Mariamne


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Mariamne

(mārēăm`nē). 1 Second of Herod the Great's 10 wives. She was a descendant of the Maccabees. Herod loved her greatly, but he had her murdered after she was falsely accused by her sister Salome. 2 Another wife of Herod. She was renowned for her beauty. Herod divorced her because she took part in a plot against him.
References in periodicals archive ?
There was a period when botany was terribly important and we had a couple of very good examples in Wales like Theresa Anne Llewelleyn of Penllergaer and Mariamne Johnes of Hafod, both of whom were girls who were very serious about their botanising.
Names were carved on six of the ten ossuaries and have been read as: Jesus son of Joseph, Maria, Mariamne kai Mara, Jose, Judah son of Jesus, and Matthew.
10) However, where Brunvand may be more family friendly, Mariamne Whatley and Elissa Henken delve into the more explicit side of sexual urban legends (including variations of the famous "peanut butter" story that I heard twenty years ago in high school) to illustrate the real world consequences of this misinformation.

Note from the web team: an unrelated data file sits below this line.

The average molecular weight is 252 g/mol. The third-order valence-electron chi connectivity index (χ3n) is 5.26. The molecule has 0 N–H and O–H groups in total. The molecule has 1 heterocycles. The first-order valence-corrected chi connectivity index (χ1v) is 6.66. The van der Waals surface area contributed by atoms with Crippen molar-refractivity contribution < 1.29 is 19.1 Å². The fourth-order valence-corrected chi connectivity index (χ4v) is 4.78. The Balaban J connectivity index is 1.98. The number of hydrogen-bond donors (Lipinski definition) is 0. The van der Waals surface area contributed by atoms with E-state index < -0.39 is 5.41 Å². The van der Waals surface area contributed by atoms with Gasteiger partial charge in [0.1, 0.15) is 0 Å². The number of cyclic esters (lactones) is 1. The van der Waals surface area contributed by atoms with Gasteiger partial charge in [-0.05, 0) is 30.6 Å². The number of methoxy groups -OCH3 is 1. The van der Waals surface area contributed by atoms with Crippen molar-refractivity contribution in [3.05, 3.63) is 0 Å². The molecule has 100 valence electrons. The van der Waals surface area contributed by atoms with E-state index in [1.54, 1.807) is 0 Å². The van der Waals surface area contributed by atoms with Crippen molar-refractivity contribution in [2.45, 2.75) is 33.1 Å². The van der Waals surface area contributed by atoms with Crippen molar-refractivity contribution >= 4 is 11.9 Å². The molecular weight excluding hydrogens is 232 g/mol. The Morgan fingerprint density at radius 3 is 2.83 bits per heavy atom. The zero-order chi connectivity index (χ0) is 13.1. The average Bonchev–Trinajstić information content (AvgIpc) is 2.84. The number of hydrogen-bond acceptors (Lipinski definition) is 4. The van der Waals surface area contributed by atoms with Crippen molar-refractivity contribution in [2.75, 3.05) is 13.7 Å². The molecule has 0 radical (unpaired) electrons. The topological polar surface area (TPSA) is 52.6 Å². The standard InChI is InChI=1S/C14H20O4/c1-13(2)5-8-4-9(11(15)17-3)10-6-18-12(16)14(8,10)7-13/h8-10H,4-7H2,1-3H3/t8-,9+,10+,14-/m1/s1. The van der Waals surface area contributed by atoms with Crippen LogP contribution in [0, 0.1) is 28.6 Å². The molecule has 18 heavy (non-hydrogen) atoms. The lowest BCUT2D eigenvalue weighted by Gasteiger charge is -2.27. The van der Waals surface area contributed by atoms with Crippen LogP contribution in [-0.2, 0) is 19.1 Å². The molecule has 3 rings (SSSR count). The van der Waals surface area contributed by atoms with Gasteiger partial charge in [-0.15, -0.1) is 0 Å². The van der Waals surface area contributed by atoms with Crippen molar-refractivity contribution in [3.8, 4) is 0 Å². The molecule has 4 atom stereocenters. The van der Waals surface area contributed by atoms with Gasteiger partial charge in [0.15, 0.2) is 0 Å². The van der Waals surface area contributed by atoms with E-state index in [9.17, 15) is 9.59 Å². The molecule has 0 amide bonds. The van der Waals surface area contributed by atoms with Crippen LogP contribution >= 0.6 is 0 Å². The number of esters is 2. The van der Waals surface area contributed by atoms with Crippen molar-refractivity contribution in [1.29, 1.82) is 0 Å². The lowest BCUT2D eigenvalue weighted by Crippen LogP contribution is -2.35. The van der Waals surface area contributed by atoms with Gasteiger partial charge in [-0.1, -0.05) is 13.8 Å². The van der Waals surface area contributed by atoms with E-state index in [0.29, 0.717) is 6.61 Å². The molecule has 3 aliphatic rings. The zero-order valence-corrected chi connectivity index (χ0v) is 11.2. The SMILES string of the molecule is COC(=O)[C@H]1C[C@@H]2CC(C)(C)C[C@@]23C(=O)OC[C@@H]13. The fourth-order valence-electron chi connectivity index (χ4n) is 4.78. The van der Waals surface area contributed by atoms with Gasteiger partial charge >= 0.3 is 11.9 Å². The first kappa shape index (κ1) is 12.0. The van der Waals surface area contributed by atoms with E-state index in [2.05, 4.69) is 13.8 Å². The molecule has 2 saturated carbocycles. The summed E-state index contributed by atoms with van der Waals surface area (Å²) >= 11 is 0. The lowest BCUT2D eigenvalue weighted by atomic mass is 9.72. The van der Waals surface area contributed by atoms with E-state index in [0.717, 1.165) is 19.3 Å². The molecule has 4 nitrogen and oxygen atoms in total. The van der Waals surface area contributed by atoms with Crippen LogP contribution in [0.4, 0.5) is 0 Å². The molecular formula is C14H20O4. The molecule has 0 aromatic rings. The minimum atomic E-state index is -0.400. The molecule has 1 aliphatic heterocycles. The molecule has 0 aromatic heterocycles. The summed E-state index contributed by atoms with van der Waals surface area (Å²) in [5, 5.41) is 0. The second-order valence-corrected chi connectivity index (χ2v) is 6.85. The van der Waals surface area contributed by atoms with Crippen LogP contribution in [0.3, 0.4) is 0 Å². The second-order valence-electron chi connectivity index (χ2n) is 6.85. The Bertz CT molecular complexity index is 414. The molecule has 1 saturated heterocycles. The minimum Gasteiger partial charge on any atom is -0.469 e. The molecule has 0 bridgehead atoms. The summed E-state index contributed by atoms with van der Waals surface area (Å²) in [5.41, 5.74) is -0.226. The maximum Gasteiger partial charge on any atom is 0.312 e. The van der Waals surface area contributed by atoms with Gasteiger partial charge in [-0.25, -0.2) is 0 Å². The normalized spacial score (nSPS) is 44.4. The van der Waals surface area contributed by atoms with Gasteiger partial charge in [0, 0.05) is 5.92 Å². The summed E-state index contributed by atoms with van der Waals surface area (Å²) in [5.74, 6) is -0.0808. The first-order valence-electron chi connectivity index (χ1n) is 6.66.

Siffrid, by Elizabeth Hervey, specifically contrasts the two qualities: "Lady Mariamne, laying aside her usual forbidding haughtiness, was all condescension" (71).
Herodias had been married already to Antipas' brother, Philip (27 BC-AD 34), who, being the son of Herod the Great by Mariamne daughter of Simon, likewise was her half-uncle.
A third hints that the Yeshua person was married to another occupant of the tomb, a woman named Mariamne, whom Mr.
Francois Bovon, professor of the history of religion at Harvard University, told Discovery News, "Mariamene, or Mariamne, probably was the actual name given to Mary Magdalene.
jealously killed his good wife Mariamne, then "base" as
Saint Mariamne, the sister of Apostle Filippos; Empress Helen, the Mother of Emperor Constantine; Martyress Thekla; Olga-Great Princess of Russia; Nina-Enlightener of Georgia--they worked in apostolic service: teaching and preaching Christianity.
The third chapter, "'The Parterre Becomes an Actor,' 1680-1725," is about the "critical juncture" when the parterre came to power in the French theatre (10); Ravel covers such areas as the Comedie-Francaise versus the Comedie-Italienne and spectators at fairground theatres, then culminates in a discussion of the Parterre's role in ruining the 1724 production of Voltaire's Mariamne.
In his last work Herod and Mariamne, Lagerkvist takes the theme of how isolation from God creates profound social alienation to its limits.
4) Such roles included for instance Salome in Samuel Pordage's Herod and Mariamne (1671?